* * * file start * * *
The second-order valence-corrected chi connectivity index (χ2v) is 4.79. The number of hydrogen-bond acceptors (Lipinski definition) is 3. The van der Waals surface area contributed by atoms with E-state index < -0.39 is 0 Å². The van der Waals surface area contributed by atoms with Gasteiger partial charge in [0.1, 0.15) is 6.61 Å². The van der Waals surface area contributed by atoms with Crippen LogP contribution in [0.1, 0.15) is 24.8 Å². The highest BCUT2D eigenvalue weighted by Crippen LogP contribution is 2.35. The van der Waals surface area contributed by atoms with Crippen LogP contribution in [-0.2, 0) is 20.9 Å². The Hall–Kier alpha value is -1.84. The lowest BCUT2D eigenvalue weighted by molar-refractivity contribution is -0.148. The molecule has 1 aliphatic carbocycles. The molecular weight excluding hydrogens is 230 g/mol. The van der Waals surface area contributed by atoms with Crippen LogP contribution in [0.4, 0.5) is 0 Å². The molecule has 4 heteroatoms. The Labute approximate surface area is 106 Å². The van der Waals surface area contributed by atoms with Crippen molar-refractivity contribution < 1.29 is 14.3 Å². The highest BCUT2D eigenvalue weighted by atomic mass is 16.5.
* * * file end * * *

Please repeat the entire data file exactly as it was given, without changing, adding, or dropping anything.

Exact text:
The second-order valence-corrected chi connectivity index (χ2v) is 4.79. The number of hydrogen-bond acceptors (Lipinski definition) is 3. The van der Waals surface area contributed by atoms with E-state index < -0.39 is 0 Å². The van der Waals surface area contributed by atoms with Gasteiger partial charge in [0.1, 0.15) is 6.61 Å². The van der Waals surface area contributed by atoms with Crippen LogP contribution in [0.1, 0.15) is 24.8 Å². The highest BCUT2D eigenvalue weighted by Crippen LogP contribution is 2.35. The van der Waals surface area contributed by atoms with Crippen LogP contribution in [-0.2, 0) is 20.9 Å². The Hall–Kier alpha value is -1.84. The lowest BCUT2D eigenvalue weighted by molar-refractivity contribution is -0.148. The molecule has 1 aliphatic carbocycles. The molecular weight excluding hydrogens is 230 g/mol. The van der Waals surface area contributed by atoms with Crippen LogP contribution in [0.4, 0.5) is 0 Å². The molecule has 4 heteroatoms. The Labute approximate surface area is 106 Å². The van der Waals surface area contributed by atoms with Crippen molar-refractivity contribution < 1.29 is 14.3 Å². The highest BCUT2D eigenvalue weighted by atomic mass is 16.5.